United States District Court, District of Columbia
LINDA D. EPPS, Plaintiff
POTOMAC ELECTRIC POWER COMPANY, et al., Defendants
COLLEEN KOLLAR-KOTELLY UNITED STATES DISTRICT JUDGE.
was employed by the Potomac Electric Power Company
(“Pepco”), a public utility company owned by
Exelon Corporation, from February 22, 1994 until her
termination on June 21, 2018. Beginning in March 2006,
Plaintiff alleges that she became disabled from work due to a
depressive illness and was placed on long term disability
leave. In June 2016, Defendants informed Plaintiff that she
would be terminated unless she returned to work. Plaintiff
contends that she attempted to return to work. However,
Plaintiff alleges that Defendants discriminated against her
by failing to reinstate her and by ultimately terminating her
on June 21, 2018. Plaintiff brings claims for disability
discrimination under the Americans with Disabilities Act
(“ADA”), 42 U.S.C. § 12101, and under the
District of Columbia Human Rights Act (“DCHRA”),
D.C. Code § 2-1402.11. Defendants have filed a Motion to
Dismiss, arguing that Plaintiff's claims are untimely and
that Plaintiff has failed to state a claim for which relief
may be granted.
consideration of the pleadings,  the relevant legal
authorities, and the record as a whole, the Court will GRANT
IN PART and DENY WITHOUT PREJUDICE IN PART Defendants'
Motion to Dismiss. Defendants' Motion is DENIED WITHOUT
PREJUDICE IN PART as at least some of Plaintiff's claims
are timely. Specifically, the Court concludes that
Plaintiff's ADA claim is timely with respect to acts
occurring on or after September 19, 2017, and her DCHRA claim
is timely with respect to acts occurring on or after June 14,
2017. As such, Plaintiff's claims concerning
Defendants' alleged January 2018 decision to terminate
her in 90 days if she could not identify a new position and
her June 21, 2018 termination are timely. The Court further
concludes that Plaintiff has alleged facts sufficient to
state a claim for disability discrimination under the ADA and
the DCHRA for these events. Additional factual development is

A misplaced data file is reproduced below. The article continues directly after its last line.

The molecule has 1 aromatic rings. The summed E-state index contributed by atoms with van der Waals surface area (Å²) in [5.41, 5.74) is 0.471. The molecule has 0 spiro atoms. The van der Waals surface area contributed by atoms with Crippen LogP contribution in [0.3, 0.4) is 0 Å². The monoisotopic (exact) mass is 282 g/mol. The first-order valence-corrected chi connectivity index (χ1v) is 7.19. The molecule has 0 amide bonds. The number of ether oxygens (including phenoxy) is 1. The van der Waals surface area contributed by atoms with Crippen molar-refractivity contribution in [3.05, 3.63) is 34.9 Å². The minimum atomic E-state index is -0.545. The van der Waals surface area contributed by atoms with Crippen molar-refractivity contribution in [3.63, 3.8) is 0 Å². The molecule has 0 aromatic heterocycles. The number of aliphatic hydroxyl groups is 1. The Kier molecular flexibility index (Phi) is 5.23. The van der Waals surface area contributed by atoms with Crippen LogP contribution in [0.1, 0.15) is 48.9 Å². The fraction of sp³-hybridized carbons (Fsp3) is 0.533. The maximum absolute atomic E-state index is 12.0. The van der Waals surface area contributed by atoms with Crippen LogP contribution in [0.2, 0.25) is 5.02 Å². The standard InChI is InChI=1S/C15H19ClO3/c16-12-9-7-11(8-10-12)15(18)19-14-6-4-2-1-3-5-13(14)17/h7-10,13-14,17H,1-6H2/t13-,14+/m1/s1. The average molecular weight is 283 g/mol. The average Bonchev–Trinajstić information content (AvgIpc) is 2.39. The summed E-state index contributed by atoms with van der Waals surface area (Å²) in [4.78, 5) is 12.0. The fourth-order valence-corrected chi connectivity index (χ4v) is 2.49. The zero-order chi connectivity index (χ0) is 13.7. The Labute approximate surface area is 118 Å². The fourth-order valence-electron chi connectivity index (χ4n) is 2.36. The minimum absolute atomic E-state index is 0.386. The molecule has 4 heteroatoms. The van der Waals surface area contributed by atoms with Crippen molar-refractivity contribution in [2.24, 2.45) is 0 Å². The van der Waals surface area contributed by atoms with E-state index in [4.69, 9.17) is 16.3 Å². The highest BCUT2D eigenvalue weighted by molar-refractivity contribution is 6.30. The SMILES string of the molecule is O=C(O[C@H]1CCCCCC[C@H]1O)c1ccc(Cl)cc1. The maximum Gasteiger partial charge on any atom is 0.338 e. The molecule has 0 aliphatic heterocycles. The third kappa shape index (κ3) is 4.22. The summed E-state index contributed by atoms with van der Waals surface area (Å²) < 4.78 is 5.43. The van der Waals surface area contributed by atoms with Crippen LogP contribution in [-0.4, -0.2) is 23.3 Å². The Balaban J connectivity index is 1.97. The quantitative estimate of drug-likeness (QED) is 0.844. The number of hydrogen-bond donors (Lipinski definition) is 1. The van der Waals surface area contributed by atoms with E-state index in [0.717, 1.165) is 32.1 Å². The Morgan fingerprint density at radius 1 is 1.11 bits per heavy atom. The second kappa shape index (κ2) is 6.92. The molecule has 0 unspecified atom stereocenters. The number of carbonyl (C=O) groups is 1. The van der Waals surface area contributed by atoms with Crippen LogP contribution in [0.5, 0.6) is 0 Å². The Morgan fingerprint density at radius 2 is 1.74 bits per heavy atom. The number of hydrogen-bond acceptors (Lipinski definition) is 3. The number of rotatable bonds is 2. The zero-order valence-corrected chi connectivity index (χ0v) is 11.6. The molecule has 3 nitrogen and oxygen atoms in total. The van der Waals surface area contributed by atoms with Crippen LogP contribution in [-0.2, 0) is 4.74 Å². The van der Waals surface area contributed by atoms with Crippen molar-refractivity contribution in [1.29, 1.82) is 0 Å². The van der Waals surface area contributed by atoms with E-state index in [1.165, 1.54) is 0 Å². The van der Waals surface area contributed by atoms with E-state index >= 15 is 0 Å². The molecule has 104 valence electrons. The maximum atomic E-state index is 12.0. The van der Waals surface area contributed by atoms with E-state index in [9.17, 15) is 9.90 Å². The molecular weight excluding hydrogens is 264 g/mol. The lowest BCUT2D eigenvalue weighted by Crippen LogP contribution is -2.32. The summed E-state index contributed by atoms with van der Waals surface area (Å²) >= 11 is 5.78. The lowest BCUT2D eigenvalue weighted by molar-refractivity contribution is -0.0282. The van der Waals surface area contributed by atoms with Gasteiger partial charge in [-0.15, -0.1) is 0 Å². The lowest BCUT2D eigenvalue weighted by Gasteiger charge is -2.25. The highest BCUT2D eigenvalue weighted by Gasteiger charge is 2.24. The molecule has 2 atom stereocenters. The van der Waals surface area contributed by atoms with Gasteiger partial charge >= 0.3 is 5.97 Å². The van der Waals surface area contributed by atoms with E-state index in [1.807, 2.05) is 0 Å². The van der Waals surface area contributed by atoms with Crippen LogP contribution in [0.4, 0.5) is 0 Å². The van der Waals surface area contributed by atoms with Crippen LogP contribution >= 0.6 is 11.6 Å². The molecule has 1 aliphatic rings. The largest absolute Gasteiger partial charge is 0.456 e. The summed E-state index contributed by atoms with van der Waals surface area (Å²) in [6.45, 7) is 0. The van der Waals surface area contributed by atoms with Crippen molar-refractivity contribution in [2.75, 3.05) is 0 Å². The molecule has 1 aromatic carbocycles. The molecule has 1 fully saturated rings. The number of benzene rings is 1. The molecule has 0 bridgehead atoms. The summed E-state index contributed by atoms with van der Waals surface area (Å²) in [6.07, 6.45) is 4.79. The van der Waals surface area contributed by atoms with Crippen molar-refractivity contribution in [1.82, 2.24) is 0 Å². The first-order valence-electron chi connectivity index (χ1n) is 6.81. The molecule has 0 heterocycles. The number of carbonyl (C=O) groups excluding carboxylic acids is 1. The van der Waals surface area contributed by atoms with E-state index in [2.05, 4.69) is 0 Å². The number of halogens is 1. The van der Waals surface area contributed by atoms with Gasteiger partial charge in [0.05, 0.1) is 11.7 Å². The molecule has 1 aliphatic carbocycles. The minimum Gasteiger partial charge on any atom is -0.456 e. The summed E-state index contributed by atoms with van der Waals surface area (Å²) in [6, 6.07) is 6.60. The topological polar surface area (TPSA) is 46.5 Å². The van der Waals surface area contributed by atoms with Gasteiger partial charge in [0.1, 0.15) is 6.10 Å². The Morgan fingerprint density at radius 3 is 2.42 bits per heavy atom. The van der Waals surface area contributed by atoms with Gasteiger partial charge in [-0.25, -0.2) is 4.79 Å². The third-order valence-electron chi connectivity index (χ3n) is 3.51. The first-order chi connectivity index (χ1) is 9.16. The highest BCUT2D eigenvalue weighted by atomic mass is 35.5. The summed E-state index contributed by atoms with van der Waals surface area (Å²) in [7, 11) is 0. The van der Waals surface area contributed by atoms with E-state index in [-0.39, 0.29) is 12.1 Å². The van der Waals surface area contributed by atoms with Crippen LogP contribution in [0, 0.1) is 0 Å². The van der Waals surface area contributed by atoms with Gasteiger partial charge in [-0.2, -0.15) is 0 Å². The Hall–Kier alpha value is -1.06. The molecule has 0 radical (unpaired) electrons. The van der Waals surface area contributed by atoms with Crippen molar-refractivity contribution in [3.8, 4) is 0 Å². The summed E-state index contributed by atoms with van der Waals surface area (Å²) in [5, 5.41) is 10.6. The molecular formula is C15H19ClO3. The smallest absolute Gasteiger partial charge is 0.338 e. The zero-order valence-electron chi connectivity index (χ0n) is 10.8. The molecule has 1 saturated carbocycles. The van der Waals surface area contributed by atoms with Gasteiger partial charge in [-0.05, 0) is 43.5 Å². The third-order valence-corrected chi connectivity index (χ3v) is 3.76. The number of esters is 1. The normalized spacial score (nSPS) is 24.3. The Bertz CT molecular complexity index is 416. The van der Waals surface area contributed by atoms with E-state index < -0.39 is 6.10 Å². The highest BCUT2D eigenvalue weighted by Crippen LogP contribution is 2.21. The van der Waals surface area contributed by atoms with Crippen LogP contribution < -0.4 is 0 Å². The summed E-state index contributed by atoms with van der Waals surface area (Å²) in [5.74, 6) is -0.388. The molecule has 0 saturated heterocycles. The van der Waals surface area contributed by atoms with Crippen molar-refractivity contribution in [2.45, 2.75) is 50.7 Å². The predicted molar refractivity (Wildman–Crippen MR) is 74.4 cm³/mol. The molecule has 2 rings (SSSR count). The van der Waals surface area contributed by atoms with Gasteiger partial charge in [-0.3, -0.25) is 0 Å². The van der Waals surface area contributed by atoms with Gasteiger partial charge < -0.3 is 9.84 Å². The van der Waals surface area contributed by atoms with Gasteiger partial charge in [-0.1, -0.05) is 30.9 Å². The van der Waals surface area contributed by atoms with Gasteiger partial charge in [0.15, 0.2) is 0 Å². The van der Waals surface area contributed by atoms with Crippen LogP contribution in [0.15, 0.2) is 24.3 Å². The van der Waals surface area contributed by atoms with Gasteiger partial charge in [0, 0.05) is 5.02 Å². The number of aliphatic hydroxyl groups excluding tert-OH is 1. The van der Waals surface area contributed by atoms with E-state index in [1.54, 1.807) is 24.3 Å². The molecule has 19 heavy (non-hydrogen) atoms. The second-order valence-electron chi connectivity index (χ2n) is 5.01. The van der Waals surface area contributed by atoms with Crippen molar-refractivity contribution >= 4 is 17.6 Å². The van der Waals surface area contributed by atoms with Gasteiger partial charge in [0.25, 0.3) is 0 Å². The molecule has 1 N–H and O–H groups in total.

required before the Court can more fully assess
Defendants' Motion is also GRANTED IN PART.
Plaintiff's claims related to Defendants' June 23,
2016 letter informing her that she needed to return to work
and Defendants' alleged August 2016 to May 2017 comments
that she would be returned to work shortly are DISMISSED as
purposes of the motion before the Court, the Court accepts as
true the well-pled allegations in Plaintiff's Complaint.
The Court does “not accept as true, however, the
plaintiff's legal conclusions or inferences that are
unsupported by the facts alleged.” Ralls Corp. v.
Comm. on Foreign Inv. in the United States, 758 F.3d
296, 315 (D.C. Cir. 2014).
alleges that she was hired by Pepco, a public utility company
owned by Exelon Corporation, on February 22, 1994 as a Senior
Administrative Assistant. Am. Compl., ECF No. 9, ¶ 8.
Sometime before March 2006, Plaintiff contends that she was
assigned to work as a Service Associate. Id.
March 2006, Plaintiff alleges that she became disabled from
work due to a depressive illness. Id. at ¶ 9.
Due to her depressive illness, Plaintiff claims that Pepco
placed her on long term disability leave. Id. For
the next ten years and three months, Plaintiff claims that
she struggled with her mental illness. Id. at ¶
10. But, by 2016, Plaintiff alleges that she was recovered to
the extent that she could return to work. Id.
23, 2016, Plaintiff claims that Pepco sent her a letter
informing her that it had concluded that she was
“unable to return to work [her] assigned position,